A film crew, all playing themselves, a local paranormal investigation group and even a small security team (hiya, Gerry and Dana, y’awright?) set up shop in Clophill, outside the ruins of the old church, over the period of one summer solstice.
It sounds gorgeous, doesn’t it? It’s such a fabulous green, woody area as well, I absolutely love the rustic setting. An old English country churchyard, especially a ruined one, can’t be beaten for the old gothic atmosphere.
Not much happens in these real-life-action bits, just a load of typical night-vision shots of peoples’ eyes glinting like demons. I’m so bored of the greenish night-vision bits of horror films. They all have ’em. It’s like a bloody plague, so it is.
There’s talk of a demonic face which I didn’t see too clearly myself, there’s an actual sinister figure in a monkish cowl standing still and silent in the back of one shot, and then there’s footage of A, a drumming circle and B, a load of figures dressed in monks’ robes tying a naked blonde girl with very dark pubes (collar and cuffs definitely DON’T match) to a tree and painting a red cross on her naked body.
Don’t get excited now, you randy lot, that bit’s over very quickly. The police are called and they can’t find any traces of the cult activity. Boo-hoo, lol. The film crew, at least the main two ghost-hunters, a married couple called Craig and Cris, go home to find their small daughter standing in the darkened kitchen with her long dark hair all over her face, in the best traditions of every boring horror movie DVD cover ever.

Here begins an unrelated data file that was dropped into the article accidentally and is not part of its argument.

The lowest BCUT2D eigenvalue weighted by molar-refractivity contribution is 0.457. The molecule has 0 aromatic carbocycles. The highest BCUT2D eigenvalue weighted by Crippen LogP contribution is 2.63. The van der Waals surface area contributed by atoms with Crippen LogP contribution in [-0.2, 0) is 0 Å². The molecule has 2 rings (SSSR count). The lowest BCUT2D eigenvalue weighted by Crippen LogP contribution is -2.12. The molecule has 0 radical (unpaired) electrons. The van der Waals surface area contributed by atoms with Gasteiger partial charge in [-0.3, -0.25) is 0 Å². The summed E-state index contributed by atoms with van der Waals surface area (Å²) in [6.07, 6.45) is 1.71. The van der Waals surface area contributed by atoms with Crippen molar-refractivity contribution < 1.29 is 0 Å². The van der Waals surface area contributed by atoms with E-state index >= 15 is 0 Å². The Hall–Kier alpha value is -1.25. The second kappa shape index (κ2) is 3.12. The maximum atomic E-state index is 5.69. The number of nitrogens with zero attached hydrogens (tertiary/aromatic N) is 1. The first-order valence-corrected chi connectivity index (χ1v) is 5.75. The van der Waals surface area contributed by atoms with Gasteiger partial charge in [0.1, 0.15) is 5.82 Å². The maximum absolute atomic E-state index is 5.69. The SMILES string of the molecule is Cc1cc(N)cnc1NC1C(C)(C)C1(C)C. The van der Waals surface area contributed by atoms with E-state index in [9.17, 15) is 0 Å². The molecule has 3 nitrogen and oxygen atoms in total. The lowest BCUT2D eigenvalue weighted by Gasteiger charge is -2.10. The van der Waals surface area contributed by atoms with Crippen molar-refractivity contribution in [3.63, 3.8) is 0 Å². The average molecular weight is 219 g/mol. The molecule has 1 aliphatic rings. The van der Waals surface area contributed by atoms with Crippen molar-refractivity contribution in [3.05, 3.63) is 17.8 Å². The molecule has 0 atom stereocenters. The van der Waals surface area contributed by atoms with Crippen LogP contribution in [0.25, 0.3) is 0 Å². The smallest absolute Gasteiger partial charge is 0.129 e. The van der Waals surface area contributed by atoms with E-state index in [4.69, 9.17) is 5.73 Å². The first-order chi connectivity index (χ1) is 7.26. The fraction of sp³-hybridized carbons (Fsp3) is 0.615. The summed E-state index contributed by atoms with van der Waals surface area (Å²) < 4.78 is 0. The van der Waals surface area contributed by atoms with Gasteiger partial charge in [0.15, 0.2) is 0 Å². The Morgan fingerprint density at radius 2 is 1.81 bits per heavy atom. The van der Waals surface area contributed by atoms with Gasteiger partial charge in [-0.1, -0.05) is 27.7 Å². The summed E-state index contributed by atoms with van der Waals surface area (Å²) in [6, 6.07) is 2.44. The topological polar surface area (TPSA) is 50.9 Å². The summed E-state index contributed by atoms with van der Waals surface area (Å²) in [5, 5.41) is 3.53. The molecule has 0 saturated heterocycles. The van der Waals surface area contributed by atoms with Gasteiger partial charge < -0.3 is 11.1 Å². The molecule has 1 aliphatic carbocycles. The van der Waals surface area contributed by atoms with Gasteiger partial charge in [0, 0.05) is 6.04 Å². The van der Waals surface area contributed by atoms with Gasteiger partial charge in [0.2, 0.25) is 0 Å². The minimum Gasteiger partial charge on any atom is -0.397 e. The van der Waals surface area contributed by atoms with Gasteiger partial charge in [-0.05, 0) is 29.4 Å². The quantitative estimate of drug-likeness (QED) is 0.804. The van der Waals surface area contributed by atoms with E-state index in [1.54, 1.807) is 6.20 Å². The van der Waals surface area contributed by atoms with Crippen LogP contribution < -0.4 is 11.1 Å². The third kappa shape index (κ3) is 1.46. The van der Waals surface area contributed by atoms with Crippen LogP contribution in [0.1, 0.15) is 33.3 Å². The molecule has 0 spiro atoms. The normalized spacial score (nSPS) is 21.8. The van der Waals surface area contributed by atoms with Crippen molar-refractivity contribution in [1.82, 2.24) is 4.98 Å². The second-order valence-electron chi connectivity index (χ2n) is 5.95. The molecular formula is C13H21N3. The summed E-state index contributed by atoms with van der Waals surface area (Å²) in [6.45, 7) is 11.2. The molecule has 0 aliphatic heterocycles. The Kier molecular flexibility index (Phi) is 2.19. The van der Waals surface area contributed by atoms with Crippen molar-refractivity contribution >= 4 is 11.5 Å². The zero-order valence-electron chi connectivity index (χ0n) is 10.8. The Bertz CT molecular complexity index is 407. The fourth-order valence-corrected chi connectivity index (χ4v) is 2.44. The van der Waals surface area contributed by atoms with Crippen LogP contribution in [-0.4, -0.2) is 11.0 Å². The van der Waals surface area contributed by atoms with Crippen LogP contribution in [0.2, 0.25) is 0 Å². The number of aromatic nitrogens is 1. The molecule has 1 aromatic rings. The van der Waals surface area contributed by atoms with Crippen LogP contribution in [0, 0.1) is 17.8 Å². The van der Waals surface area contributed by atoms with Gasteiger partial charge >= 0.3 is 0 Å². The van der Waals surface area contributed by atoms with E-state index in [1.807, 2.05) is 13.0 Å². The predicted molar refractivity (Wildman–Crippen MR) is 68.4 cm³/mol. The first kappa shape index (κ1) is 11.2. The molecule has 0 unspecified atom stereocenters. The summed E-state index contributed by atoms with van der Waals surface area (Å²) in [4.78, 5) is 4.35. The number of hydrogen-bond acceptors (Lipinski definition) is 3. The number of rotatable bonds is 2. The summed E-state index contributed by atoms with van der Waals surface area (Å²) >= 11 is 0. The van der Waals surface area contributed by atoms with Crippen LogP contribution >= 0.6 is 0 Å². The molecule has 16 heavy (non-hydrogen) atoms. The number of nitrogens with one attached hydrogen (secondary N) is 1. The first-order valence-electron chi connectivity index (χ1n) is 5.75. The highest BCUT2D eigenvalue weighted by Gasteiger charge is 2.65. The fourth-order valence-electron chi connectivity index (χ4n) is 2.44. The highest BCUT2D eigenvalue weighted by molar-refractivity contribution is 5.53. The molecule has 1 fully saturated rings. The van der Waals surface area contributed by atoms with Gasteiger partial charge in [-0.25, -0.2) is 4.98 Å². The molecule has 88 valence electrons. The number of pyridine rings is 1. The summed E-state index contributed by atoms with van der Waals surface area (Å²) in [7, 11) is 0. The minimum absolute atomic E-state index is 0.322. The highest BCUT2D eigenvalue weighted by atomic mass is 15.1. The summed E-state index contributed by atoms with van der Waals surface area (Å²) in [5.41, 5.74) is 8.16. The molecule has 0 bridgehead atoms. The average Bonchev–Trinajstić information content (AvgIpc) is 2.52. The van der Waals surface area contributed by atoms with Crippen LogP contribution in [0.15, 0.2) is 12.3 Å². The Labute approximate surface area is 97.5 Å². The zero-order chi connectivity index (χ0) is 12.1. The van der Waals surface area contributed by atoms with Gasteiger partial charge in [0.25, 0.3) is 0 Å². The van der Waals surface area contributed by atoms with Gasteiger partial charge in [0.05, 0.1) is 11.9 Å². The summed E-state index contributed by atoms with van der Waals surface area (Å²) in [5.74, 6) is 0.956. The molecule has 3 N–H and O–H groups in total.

They really lost me at this bit. It demeaned everything they’d been trying to achieve thus far, everything they had achieved thus far. Girls like this, in long white nighties, their faces obscured with long dark hair, are ten-a-penny now. Since the early days of films like RING and THE GRUDGE, in fact. They’re on the covers of half the DVD boxes nowadays, the pictures often bearing no resemblance whatsoever to the contents of the film inside.
For crying out loud, there’s a girl exactly like that on the cover of THE PARANORMAL INCIDENT, carrying an axe, and there’s no such person in the actual film, and no axe murderers in it whatsoever either.
What makes it worse in the case of the CLOPHILL film is that Craig says that this unexplained appearance of his daughter in the kitchen in the dead of night with her hair all over her face is proof that ‘something evil has followed them home from Clophill.’ Meh.
The best parts of the film are the stunning shots of gravestones, tangled overgrown grass and thorny bushes and the ruins of the old church itself, faintly outlined against the darkening sky.
What a place this must be to visit! During the daytime, that is. Not for all the iPhones in Apple would I set foot near there once the sun had gone down. There’s something evil there. That’s one thing the film did convince me of…
AUTHOR BIOGRAPHY OF SANDRA HARRIS.
Sandra Harris is a Dublin-based novelist, film blogger, poet and book-and-movie reviewer. She has studied Creative Writing and Film-Making. She has published a number of e-books on the following topics: horror film reviews, multi-genre film reviews, womens’ fiction, erotic fiction, erotic horror fiction and erotic poetry. Several new books are currently in the pipeline. You can browse or buy any of Sandra’s books by following the link below straight to her Amazon Author Page: